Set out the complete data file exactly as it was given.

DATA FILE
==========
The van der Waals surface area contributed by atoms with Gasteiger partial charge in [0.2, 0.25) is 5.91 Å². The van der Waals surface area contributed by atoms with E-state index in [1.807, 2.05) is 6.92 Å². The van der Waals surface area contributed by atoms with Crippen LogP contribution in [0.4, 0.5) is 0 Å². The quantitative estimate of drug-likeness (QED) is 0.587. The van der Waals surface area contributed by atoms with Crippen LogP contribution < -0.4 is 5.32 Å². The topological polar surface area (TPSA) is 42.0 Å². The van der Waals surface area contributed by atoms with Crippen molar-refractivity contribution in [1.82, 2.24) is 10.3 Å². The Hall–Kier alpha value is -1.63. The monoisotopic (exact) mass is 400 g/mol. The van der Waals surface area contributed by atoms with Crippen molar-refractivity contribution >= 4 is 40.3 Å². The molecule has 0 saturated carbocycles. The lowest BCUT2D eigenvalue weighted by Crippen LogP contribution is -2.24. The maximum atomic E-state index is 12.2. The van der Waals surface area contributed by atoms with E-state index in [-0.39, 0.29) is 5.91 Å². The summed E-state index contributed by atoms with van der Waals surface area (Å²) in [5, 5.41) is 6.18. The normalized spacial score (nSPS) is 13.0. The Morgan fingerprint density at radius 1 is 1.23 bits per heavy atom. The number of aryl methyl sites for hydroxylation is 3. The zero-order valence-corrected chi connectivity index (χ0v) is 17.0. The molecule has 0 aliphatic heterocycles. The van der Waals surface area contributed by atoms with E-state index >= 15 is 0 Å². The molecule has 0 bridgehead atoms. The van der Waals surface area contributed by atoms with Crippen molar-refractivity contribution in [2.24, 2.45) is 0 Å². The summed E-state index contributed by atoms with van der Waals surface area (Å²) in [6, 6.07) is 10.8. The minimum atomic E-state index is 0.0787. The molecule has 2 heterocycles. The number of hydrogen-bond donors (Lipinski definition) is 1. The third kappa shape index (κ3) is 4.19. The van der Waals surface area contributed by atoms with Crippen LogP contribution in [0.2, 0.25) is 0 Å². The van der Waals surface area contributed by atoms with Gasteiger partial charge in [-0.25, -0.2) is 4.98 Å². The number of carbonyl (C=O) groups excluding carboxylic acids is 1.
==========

The van der Waals surface area contributed by atoms with Gasteiger partial charge in [0.2, 0.25) is 5.91 Å². The van der Waals surface area contributed by atoms with E-state index in [1.807, 2.05) is 6.92 Å². The van der Waals surface area contributed by atoms with Crippen LogP contribution in [0.4, 0.5) is 0 Å². The quantitative estimate of drug-likeness (QED) is 0.587. The van der Waals surface area contributed by atoms with Crippen LogP contribution < -0.4 is 5.32 Å². The topological polar surface area (TPSA) is 42.0 Å². The van der Waals surface area contributed by atoms with Crippen molar-refractivity contribution in [1.82, 2.24) is 10.3 Å². The Hall–Kier alpha value is -1.63. The monoisotopic (exact) mass is 400 g/mol. The van der Waals surface area contributed by atoms with Crippen molar-refractivity contribution >= 4 is 40.3 Å². The molecule has 0 saturated carbocycles. The lowest BCUT2D eigenvalue weighted by Crippen LogP contribution is -2.24. The maximum atomic E-state index is 12.2. The van der Waals surface area contributed by atoms with E-state index in [-0.39, 0.29) is 5.91 Å². The summed E-state index contributed by atoms with van der Waals surface area (Å²) in [5, 5.41) is 6.18. The normalized spacial score (nSPS) is 13.0. The Morgan fingerprint density at radius 1 is 1.23 bits per heavy atom. The number of aryl methyl sites for hydroxylation is 3. The zero-order valence-corrected chi connectivity index (χ0v) is 17.0. The molecule has 0 aliphatic heterocycles. The van der Waals surface area contributed by atoms with E-state index >= 15 is 0 Å². The molecule has 0 bridgehead atoms. The van der Waals surface area contributed by atoms with Crippen molar-refractivity contribution in [2.24, 2.45) is 0 Å². The summed E-state index contributed by atoms with van der Waals surface area (Å²) in [6, 6.07) is 10.8. The minimum atomic E-state index is 0.0787. The molecule has 2 heterocycles. The number of hydrogen-bond donors (Lipinski definition) is 1. The third kappa shape index (κ3) is 4.19. The van der Waals surface area contributed by atoms with Crippen LogP contribution in [0.2, 0.25) is 0 Å². The van der Waals surface area contributed by atoms with Gasteiger partial charge in [-0.25, -0.2) is 4.98 Å². The number of carbonyl (C=O) groups excluding carboxylic acids is 1.